• Outpatient—isolated recurrent seizures in an otherwise healthy pet
  • Inpatient—cluster seizures (more than one seizure in 24 hours) and status epilepticus (repeated or prolonged seizure activity)
  • Constant medical supervision
  • An intravenous (IV) catheter will be established to allow for drug and fluid administration
  • Blood should be drawn for rapid measurement of blood gases, glucose, calcium, and levels of antiseizure drugs (also known as “anticonvulsants”), if pet has been on anticonvulsants
  • Carefully cool the body, if the cat has an elevated body temperature (known as “hyperthermia”)

Surgery

  • Surgical opening of the skull (known as a “craniotomy”)—surgical removal of tumor or cancer (meningioma or other accessible mass)

Medications

  • Medications presented in this section are intended to provide general information about possible treatment. The treatment for a particular condition may evolve as medical advances are made; therefore, the medications should not be considered as all inclusive
  • Seizure type and frequency determine therapeutic approach

Isolated Recurrent Generalized Seizures

  • Medications to control seizures (known as “antiepileptic drugs” or “anticonvulsants”)—phenobarbital, diazepam
  • Levetiracetam—may be given in combination with phenobarbital
  • Initiate medication gradually to avoid overt sedation; follow the directions for medications as directed by your pet’s veterinarian

Convulsive Cluster Seizures (More than One Seizure in 24 Hours) and Status Epilepticus (Repeated or Prolonged Seizure Activity)

  • Treat cluster seizures and generalized status epilepticus early
  • Medications to control seizures (antiepileptic drugs or anticonvulsants)—phenobarbital, diazepam; choice and method of administration of medication based on status of seizure activity at time of presentation to the animal hospital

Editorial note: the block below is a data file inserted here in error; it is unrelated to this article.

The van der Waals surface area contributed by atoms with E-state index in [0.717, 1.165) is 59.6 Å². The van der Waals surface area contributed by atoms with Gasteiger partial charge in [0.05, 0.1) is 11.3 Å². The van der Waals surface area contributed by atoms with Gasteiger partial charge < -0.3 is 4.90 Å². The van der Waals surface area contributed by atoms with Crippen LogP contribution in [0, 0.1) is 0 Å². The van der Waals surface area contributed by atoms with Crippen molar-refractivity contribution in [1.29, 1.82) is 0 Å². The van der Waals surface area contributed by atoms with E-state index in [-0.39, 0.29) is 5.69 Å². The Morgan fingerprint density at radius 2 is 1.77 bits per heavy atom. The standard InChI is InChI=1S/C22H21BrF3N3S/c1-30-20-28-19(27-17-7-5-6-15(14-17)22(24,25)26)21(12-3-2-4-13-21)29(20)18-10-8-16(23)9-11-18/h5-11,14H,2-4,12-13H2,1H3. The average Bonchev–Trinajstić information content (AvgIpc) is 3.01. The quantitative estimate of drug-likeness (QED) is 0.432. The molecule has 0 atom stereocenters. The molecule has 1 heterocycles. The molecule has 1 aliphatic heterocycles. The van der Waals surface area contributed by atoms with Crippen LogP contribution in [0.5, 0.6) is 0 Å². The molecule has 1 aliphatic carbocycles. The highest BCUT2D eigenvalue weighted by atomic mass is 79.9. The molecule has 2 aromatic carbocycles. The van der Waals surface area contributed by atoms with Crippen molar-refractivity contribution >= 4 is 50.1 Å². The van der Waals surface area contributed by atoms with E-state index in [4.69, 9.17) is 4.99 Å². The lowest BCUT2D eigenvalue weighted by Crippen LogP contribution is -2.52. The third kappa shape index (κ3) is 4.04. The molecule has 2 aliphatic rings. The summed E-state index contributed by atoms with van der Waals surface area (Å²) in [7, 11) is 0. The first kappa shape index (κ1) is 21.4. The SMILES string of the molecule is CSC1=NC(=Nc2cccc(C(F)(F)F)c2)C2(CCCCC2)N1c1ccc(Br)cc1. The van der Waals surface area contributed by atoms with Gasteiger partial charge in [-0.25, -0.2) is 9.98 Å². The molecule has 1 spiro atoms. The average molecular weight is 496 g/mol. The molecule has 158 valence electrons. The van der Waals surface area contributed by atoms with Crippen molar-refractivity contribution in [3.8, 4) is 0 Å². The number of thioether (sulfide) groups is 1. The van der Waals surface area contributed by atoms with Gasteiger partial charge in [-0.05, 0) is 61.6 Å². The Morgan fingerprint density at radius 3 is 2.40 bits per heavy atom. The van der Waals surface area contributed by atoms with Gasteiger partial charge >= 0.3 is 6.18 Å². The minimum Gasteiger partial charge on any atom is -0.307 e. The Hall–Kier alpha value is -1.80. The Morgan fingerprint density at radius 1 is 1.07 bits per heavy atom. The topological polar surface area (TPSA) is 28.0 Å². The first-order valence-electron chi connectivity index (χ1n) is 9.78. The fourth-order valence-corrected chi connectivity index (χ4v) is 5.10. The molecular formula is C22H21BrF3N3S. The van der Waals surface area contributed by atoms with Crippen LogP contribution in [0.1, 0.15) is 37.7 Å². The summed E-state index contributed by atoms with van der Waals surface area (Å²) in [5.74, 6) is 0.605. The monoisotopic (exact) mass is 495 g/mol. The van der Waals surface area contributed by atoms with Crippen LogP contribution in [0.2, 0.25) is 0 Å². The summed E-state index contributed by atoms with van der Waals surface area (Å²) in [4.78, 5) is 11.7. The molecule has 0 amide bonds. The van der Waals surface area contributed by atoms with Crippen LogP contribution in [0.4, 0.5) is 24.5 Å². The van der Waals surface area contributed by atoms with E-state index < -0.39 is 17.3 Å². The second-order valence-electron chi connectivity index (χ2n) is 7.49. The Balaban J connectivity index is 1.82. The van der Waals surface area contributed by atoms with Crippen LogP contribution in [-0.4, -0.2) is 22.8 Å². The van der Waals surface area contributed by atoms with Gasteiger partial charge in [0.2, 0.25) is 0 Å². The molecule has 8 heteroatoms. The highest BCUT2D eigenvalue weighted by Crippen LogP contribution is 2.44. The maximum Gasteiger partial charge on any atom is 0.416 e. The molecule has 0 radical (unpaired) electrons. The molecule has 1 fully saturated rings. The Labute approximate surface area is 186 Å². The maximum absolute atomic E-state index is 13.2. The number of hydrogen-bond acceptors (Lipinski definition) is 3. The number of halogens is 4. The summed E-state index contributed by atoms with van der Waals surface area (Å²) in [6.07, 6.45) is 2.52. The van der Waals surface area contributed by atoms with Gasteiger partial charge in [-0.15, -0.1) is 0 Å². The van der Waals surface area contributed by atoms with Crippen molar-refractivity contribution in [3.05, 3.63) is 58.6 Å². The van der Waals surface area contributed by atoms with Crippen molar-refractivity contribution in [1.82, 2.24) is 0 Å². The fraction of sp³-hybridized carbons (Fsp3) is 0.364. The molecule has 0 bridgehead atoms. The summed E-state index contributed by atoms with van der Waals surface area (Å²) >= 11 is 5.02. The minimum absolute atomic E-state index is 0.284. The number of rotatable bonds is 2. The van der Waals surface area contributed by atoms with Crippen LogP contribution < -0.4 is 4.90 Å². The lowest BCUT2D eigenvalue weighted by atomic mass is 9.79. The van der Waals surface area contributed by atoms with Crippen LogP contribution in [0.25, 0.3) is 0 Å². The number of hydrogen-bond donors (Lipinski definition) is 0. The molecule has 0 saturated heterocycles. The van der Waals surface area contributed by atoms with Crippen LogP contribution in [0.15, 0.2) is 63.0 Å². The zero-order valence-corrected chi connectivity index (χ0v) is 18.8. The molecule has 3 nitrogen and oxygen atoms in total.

Persistent Seizures

  • Propofol (an anesthetic drug) administered at doses below those needed to induce anesthesia

Other Medications

  • Dexamethasone—a steroid to improve fluid buildup (known as “edema”) in the brain secondary to status epilepticus (repeated or prolonged seizure activity) and to treat the primary cause, if generalized (systemic) infectious disease is not suspected
  • Gabapentin to help control seizures
  • Zonisamide to help control seizures

Follow-Up Care

Patient Monitoring

  • Bloodwork (complete blood count [CBC], serum biochemistry profile) prior to initiating treatment, 4–6 weeks after starting phenobarbital, and repeat every 6–12 months
  • Bloodwork (creatine kinase [CK]) to evaluate muscle damage and subtle on-going seizure activity
  • Measure phenobarbital serum level 2 weeks after initiation of treatment; dosage may be changed, based on blood test results; re-measure phenobarbital serum levels periodically until therapeutic range is reached
  • Bloodwork (liver enzymes) 3–5 days after starting treatment with diazepam

Possible Complications

  • Side effects of phenobarbital—low platelet count (known as “thrombocytopenia”), low white blood cell count (known as “neutropenia”), itchiness (known as “pruritus”), or swollen feet; “platelets” and “thrombocytes” are names for the normal cell fragments that originate in the bone marrow and travel in the blood as it circulates through the body; platelets act to “plug” tears in the blood vessels and to stop bleeding
  • Diazepam may cause sudden death of liver cells (known as “acute hepatic necrosis”)
  • Cardiovascular and respiratory collapse from over dose during treatment for status epilepticus (repeated or prolonged seizure activity)

Expected Course and Prognosis

  • Depends on the underlying cause and response to treatment
  • Cats with “probably symptomatic epilepsy” have a good long-term prognosis
  • Cats can recover despite episode of severe cluster seizures (more than one seizure in 24 hours) and generalized status epilepticus (repeated or prolonged seizure activity)

Key Points

  • Treat cluster seizures (more than one seizure in 24 hours) and generalized status epilepticus (repeated or prolonged seizure activity) early
  • Antiepileptic (anticonvulsant) treatment in symptomatic epilepsy may not help until the primary cause is addressed
  • Keep a seizure calendar noting date, time, severity, and length of seizures